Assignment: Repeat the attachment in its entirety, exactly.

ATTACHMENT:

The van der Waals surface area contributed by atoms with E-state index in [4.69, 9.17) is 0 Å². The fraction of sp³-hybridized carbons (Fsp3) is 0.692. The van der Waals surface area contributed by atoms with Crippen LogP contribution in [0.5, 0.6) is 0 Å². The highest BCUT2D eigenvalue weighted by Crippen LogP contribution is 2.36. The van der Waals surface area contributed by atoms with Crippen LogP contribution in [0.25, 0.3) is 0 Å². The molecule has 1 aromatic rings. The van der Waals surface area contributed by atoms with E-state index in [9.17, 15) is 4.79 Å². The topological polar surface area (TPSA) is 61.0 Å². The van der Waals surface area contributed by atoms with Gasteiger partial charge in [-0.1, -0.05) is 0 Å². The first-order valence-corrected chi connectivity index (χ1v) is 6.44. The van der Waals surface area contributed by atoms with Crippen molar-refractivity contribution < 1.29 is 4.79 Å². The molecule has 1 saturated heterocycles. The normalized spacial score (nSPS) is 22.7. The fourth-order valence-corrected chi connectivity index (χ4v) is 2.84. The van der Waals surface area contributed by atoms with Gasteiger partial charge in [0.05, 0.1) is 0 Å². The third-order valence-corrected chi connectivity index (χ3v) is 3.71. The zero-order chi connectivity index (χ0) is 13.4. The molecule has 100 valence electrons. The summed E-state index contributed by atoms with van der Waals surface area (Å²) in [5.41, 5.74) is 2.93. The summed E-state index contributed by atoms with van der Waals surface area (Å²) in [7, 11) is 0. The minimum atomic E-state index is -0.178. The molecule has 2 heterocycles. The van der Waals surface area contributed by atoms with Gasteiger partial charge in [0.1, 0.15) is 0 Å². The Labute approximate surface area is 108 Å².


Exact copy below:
The van der Waals surface area contributed by atoms with E-state index in [4.69, 9.17) is 0 Å². The fraction of sp³-hybridized carbons (Fsp3) is 0.692. The van der Waals surface area contributed by atoms with Crippen LogP contribution in [0.5, 0.6) is 0 Å². The highest BCUT2D eigenvalue weighted by Crippen LogP contribution is 2.36. The van der Waals surface area contributed by atoms with Crippen LogP contribution in [0.25, 0.3) is 0 Å². The molecule has 1 aromatic rings. The van der Waals surface area contributed by atoms with E-state index in [9.17, 15) is 4.79 Å². The topological polar surface area (TPSA) is 61.0 Å². The van der Waals surface area contributed by atoms with Gasteiger partial charge in [-0.1, -0.05) is 0 Å². The first-order valence-corrected chi connectivity index (χ1v) is 6.44. The van der Waals surface area contributed by atoms with Crippen molar-refractivity contribution < 1.29 is 4.79 Å². The molecule has 1 saturated heterocycles. The normalized spacial score (nSPS) is 22.7. The fourth-order valence-corrected chi connectivity index (χ4v) is 2.84. The van der Waals surface area contributed by atoms with Gasteiger partial charge in [0.05, 0.1) is 0 Å². The third-order valence-corrected chi connectivity index (χ3v) is 3.71. The zero-order chi connectivity index (χ0) is 13.4. The molecule has 100 valence electrons. The summed E-state index contributed by atoms with van der Waals surface area (Å²) in [5.41, 5.74) is 2.93. The summed E-state index contributed by atoms with van der Waals surface area (Å²) in [7, 11) is 0. The minimum atomic E-state index is -0.178. The molecule has 2 heterocycles. The van der Waals surface area contributed by atoms with Gasteiger partial charge in [0.1, 0.15) is 0 Å². The Labute approximate surface area is 108 Å².